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How to prove the following two assertions:

  1. If in a normed space $X$, absolute convergence of any series always implies convergence of that series, then $X$ is a Banach space.

  2. In a Banach space, absolute convergence of any series always implies convergence of that series.

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A complete proof can be found here:… – Seirios Feb 9 '13 at 9:06
So nice of you! – Saaqib Mahmuud Feb 23 '13 at 8:26
up vote 13 down vote accepted

Take a Cauchy sequence $x_k$. Then you can find a subsequence $n_k$ such that $|x_{n_{k+1}}-x_{n_k}| < 2^{-k}$. Let $y_k = x_{n_{k+1}}-x_{n_k}$. Then $\sum y_k$ is absolutely convergent and, by hypothesys, it converges. But $\sum_{k=1}^N y_k = x_{n_N} - x_{n_1}$ and hence $x_k$ has a convergent subsequence. But since $x_k$ is Cauchy, the whole sequence is convergent.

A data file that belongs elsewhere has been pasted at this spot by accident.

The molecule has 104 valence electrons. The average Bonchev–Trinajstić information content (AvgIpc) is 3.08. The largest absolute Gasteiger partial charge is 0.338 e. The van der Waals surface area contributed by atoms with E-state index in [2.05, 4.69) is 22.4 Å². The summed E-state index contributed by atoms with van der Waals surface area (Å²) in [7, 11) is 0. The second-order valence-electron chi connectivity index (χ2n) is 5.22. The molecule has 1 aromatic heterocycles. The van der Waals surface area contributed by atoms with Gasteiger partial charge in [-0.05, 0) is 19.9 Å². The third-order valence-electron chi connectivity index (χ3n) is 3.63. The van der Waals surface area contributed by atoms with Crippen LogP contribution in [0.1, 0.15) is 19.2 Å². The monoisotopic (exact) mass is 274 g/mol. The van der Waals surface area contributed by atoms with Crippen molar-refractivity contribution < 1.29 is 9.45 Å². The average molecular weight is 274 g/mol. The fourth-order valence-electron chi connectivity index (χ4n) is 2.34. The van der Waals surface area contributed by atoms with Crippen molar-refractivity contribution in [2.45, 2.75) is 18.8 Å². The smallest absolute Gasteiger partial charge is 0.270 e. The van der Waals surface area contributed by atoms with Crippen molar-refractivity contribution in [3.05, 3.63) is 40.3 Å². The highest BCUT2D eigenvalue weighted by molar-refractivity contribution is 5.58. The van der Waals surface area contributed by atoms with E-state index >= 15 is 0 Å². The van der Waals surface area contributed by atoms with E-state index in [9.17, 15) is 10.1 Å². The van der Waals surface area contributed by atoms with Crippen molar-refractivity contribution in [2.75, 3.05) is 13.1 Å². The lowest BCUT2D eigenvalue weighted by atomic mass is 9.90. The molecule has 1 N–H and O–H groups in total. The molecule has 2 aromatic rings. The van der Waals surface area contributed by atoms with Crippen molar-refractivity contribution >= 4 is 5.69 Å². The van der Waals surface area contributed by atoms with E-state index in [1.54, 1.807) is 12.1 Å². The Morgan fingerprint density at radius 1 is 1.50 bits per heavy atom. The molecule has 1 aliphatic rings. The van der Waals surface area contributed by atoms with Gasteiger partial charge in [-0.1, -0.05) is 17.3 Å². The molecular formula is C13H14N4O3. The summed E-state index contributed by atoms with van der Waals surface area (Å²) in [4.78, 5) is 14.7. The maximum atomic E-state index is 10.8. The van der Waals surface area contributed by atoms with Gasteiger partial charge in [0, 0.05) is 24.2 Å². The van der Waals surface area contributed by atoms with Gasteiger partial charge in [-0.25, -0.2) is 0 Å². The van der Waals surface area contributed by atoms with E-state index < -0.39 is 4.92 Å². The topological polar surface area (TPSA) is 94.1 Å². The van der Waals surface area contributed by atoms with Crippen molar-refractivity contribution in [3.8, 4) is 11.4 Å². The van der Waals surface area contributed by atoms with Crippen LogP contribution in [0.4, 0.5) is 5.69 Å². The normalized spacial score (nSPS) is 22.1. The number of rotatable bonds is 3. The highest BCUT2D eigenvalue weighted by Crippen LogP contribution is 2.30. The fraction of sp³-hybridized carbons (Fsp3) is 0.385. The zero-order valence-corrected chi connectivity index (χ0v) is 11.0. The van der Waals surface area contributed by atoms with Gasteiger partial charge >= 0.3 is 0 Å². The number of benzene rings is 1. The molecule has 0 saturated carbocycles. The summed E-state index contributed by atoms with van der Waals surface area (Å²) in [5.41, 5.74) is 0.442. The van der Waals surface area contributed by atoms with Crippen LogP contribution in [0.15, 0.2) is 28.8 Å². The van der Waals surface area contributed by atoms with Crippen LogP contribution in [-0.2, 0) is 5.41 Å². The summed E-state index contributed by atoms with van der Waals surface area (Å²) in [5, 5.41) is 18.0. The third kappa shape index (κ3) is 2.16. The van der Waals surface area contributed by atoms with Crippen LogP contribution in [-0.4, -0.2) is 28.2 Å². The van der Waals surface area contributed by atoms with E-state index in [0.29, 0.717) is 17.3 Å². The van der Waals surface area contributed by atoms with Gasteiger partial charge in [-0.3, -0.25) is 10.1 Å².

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Why can we find a subsequence $n_k$ such that $|x_{n_{k+1}}-x_{n_k}|<2^{-k}$? – Sujaan Kunalan Oct 1 '14 at 15:13
Choose $n_k$ so that $|x_m - x_{n_k}|<2^{-k}$ for all $m>n_k$. This is possible by the definition of Cauchy sequence. – Emanuele Paolini Oct 1 '14 at 20:15
May I ask why $\sum y_k = lim x_{n_k}$ instead of $\sum y_k = lim x_{n_k} - x_{n_1}$? – TH000 May 2 '15 at 12:48
You are right! I have corrected it.... – Emanuele Paolini May 2 '15 at 14:27

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